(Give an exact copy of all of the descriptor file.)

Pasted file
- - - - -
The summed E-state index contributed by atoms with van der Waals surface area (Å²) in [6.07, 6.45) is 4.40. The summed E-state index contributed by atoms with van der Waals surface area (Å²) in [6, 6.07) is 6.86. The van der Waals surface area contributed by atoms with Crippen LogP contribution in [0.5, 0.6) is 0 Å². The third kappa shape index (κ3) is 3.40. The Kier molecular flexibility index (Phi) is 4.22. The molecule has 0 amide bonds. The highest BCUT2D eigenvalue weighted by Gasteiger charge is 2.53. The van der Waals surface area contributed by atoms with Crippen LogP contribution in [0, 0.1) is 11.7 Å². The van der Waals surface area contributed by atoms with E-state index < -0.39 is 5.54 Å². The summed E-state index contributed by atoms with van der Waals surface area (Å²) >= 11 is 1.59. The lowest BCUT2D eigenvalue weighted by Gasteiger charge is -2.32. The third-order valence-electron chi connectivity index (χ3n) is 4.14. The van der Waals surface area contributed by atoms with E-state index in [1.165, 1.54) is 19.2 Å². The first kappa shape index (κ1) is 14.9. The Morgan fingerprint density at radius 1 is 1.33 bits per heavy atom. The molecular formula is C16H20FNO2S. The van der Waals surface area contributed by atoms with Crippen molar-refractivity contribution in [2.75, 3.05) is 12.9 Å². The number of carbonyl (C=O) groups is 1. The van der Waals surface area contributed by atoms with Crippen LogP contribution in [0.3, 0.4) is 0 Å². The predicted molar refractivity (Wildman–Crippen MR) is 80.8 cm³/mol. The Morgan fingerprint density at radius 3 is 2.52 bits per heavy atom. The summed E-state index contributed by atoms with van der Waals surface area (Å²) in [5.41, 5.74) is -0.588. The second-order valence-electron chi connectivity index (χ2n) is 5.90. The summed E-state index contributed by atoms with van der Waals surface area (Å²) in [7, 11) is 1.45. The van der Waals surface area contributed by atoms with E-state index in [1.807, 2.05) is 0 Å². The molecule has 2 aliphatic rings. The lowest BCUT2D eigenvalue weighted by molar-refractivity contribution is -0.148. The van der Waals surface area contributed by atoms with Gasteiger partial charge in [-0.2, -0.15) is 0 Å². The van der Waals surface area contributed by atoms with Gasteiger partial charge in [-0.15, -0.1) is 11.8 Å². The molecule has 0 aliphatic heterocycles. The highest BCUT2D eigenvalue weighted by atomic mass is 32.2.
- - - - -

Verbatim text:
The summed E-state index contributed by atoms with van der Waals surface area (Å²) in [6.07, 6.45) is 4.40. The summed E-state index contributed by atoms with van der Waals surface area (Å²) in [6, 6.07) is 6.86. The van der Waals surface area contributed by atoms with Crippen LogP contribution in [0.5, 0.6) is 0 Å². The third kappa shape index (κ3) is 3.40. The Kier molecular flexibility index (Phi) is 4.22. The molecule has 0 amide bonds. The highest BCUT2D eigenvalue weighted by Gasteiger charge is 2.53. The van der Waals surface area contributed by atoms with Crippen LogP contribution in [0, 0.1) is 11.7 Å². The van der Waals surface area contributed by atoms with E-state index < -0.39 is 5.54 Å². The summed E-state index contributed by atoms with van der Waals surface area (Å²) >= 11 is 1.59. The lowest BCUT2D eigenvalue weighted by Gasteiger charge is -2.32. The third-order valence-electron chi connectivity index (χ3n) is 4.14. The van der Waals surface area contributed by atoms with E-state index in [1.165, 1.54) is 19.2 Å². The first kappa shape index (κ1) is 14.9. The Morgan fingerprint density at radius 1 is 1.33 bits per heavy atom. The molecular formula is C16H20FNO2S. The van der Waals surface area contributed by atoms with Crippen molar-refractivity contribution in [2.75, 3.05) is 12.9 Å². The number of carbonyl (C=O) groups is 1. The van der Waals surface area contributed by atoms with Crippen LogP contribution in [0.3, 0.4) is 0 Å². The predicted molar refractivity (Wildman–Crippen MR) is 80.8 cm³/mol. The Morgan fingerprint density at radius 3 is 2.52 bits per heavy atom. The summed E-state index contributed by atoms with van der Waals surface area (Å²) in [5.41, 5.74) is -0.588. The second-order valence-electron chi connectivity index (χ2n) is 5.90. The summed E-state index contributed by atoms with van der Waals surface area (Å²) in [7, 11) is 1.45. The van der Waals surface area contributed by atoms with E-state index in [1.807, 2.05) is 0 Å². The molecule has 2 aliphatic rings. The lowest BCUT2D eigenvalue weighted by molar-refractivity contribution is -0.148. The van der Waals surface area contributed by atoms with Gasteiger partial charge in [-0.2, -0.15) is 0 Å². The van der Waals surface area contributed by atoms with Gasteiger partial charge in [-0.15, -0.1) is 11.8 Å². The molecule has 0 aliphatic heterocycles. The highest BCUT2D eigenvalue weighted by atomic mass is 32.2.